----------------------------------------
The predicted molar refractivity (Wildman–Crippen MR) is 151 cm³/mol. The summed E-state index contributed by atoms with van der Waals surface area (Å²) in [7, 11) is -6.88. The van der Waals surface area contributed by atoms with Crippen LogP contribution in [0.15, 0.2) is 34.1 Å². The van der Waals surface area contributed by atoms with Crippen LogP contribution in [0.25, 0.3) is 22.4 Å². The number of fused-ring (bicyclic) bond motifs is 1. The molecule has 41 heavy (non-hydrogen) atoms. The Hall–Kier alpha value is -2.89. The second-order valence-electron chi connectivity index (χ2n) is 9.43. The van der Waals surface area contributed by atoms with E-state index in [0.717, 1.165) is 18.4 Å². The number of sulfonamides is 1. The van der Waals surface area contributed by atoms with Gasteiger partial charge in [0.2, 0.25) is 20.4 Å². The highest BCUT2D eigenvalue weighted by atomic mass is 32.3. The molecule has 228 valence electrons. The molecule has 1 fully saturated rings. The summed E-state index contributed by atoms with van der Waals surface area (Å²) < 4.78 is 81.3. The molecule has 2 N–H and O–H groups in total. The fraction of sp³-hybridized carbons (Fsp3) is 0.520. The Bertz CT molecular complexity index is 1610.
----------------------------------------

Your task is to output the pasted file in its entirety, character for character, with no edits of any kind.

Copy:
The predicted molar refractivity (Wildman–Crippen MR) is 151 cm³/mol. The summed E-state index contributed by atoms with van der Waals surface area (Å²) in [7, 11) is -6.88. The van der Waals surface area contributed by atoms with Crippen LogP contribution in [0.15, 0.2) is 34.1 Å². The van der Waals surface area contributed by atoms with Crippen LogP contribution in [0.25, 0.3) is 22.4 Å². The number of fused-ring (bicyclic) bond motifs is 1. The molecule has 41 heavy (non-hydrogen) atoms. The Hall–Kier alpha value is -2.89. The second-order valence-electron chi connectivity index (χ2n) is 9.43. The van der Waals surface area contributed by atoms with E-state index in [0.717, 1.165) is 18.4 Å². The number of sulfonamides is 1. The van der Waals surface area contributed by atoms with Gasteiger partial charge in [0.2, 0.25) is 20.4 Å². The highest BCUT2D eigenvalue weighted by atomic mass is 32.3. The molecule has 228 valence electrons. The molecule has 1 fully saturated rings. The summed E-state index contributed by atoms with van der Waals surface area (Å²) < 4.78 is 81.3. The molecule has 2 N–H and O–H groups in total. The fraction of sp³-hybridized carbons (Fsp3) is 0.520. The Bertz CT molecular complexity index is 1610.